Activist Raymond Braun tells the tales on camera including his his own emotional story with regards to his coming out. We feel empathy for his pain. To see how Pride has changed, we look at different communities (Tuscaloosa, Alabama, Salt Lake City, Utah and San Francisco, California and others. We get a diverse look at people from all walks of life who are members of the LGBTQ community. San Francisco celebrates Pride for an entire weekend— the Trans March is Friday, the Dyke March is on Saturday, and finally, the weekend wraps up with Pride on Sunday.  In the Deep South, there is Black Pride taking that also takes place.

We meet Jackie, a trans woman who is celebrating her first Trans Pride after coming out the previous August.  She realizes how lucky she is because of her relationship with her family and having the economic resources available to live as she does.  Thanks to Braun, she’s meest Our Lady J, who was  the SF Pride Celebrity Grand Marshall.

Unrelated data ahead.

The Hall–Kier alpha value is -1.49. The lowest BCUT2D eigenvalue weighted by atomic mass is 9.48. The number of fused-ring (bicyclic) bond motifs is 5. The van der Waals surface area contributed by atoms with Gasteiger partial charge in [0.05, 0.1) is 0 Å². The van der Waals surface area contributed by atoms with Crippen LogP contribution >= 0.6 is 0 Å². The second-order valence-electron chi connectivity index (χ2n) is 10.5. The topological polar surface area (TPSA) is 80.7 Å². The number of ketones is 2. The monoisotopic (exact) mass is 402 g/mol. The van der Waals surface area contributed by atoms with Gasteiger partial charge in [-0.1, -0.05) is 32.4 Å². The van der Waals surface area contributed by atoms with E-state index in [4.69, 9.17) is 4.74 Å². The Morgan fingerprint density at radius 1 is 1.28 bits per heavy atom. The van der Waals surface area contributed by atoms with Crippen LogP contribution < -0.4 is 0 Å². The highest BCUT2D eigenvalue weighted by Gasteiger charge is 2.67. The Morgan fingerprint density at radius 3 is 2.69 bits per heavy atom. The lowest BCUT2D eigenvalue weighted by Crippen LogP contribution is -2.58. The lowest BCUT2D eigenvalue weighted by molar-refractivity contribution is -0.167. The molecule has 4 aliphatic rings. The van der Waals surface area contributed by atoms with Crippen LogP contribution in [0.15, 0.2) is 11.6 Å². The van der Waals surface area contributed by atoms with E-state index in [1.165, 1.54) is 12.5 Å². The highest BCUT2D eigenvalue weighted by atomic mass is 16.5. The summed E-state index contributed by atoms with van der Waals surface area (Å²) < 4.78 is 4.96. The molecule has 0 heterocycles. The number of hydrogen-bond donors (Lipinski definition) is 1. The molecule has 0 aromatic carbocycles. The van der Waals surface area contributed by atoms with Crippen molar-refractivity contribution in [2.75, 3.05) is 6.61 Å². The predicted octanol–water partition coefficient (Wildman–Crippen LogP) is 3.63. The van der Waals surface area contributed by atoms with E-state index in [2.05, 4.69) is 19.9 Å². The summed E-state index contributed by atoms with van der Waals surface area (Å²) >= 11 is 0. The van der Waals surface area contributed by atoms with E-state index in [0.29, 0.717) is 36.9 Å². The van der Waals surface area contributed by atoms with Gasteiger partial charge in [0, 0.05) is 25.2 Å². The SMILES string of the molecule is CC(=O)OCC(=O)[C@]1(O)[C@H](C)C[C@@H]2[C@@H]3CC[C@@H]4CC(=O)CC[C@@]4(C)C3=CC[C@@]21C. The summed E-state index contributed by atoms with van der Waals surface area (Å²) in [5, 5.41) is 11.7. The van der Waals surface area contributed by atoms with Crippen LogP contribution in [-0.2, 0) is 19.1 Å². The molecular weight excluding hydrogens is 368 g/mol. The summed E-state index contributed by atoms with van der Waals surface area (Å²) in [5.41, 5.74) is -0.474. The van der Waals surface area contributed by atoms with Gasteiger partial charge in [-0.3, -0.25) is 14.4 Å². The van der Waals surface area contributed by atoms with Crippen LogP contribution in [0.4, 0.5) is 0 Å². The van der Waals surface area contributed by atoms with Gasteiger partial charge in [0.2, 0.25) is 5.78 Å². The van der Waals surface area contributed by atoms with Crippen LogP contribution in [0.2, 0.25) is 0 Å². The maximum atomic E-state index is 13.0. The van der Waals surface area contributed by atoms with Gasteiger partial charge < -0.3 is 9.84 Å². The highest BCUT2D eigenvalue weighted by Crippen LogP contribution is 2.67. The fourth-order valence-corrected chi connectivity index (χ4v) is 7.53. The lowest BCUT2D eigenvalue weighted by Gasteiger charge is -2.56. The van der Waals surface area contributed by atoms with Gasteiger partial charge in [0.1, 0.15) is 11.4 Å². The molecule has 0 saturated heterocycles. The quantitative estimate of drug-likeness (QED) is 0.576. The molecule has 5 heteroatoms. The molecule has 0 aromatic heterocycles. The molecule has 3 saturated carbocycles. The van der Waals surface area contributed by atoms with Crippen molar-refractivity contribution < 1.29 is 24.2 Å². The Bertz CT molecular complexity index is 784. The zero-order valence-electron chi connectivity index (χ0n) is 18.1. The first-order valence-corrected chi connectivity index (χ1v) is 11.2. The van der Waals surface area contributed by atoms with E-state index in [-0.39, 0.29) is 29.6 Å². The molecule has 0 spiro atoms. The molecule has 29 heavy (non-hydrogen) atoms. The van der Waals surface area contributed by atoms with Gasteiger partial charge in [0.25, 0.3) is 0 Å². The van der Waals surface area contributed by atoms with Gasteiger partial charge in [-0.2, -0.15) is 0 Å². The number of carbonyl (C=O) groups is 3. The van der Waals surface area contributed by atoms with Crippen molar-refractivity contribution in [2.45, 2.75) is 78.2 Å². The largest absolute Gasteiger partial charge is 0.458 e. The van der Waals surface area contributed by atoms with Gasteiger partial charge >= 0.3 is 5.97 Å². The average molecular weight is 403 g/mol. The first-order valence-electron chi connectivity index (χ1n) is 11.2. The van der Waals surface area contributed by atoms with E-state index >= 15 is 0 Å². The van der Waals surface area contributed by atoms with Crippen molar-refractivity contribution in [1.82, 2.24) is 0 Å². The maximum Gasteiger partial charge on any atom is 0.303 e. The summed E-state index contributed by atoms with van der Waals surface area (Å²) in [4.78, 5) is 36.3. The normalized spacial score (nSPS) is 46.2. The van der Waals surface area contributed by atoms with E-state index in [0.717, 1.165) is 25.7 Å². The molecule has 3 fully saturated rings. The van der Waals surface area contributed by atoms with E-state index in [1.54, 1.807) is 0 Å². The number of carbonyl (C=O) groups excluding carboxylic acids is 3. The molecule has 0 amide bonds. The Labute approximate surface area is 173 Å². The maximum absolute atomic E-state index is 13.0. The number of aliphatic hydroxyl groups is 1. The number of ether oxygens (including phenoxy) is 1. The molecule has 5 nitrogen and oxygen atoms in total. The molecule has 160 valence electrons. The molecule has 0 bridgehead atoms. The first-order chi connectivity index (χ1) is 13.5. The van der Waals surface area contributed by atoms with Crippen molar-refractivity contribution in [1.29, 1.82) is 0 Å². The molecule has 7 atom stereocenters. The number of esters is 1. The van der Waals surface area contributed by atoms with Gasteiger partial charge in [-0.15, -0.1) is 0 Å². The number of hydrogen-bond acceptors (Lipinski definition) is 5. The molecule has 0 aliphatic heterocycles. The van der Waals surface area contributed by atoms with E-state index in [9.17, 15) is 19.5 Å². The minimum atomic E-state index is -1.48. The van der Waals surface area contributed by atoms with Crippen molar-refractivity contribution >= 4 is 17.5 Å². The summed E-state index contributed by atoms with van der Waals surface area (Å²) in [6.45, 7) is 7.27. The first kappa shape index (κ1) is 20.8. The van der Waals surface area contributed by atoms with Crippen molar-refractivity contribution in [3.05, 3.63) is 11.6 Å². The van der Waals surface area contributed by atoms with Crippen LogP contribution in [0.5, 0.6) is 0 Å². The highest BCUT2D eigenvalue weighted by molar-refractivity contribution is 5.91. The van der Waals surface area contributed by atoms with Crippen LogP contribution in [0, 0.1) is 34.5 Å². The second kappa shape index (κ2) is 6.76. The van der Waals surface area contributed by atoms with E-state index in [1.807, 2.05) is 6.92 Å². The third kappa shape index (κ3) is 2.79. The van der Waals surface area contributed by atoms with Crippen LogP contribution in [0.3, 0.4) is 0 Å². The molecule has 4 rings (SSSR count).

While speaking with Raymond Braun, Our Lady J Pride says “Trans Pride feels more like a protest than a celebration.  I think it’s because we still have so far to go.”  In response, Jackie says that she loves the protest part so much when it comes to Pride. 

“In many ways, we’re still fighting for our rights.  The transgender community alone deals with an unproportionate amount of violence.  We really see this with transgender people of color.  We don’t get much more than a glimpse at our community and realize how many members chose not to appear. This is where our work must focus next.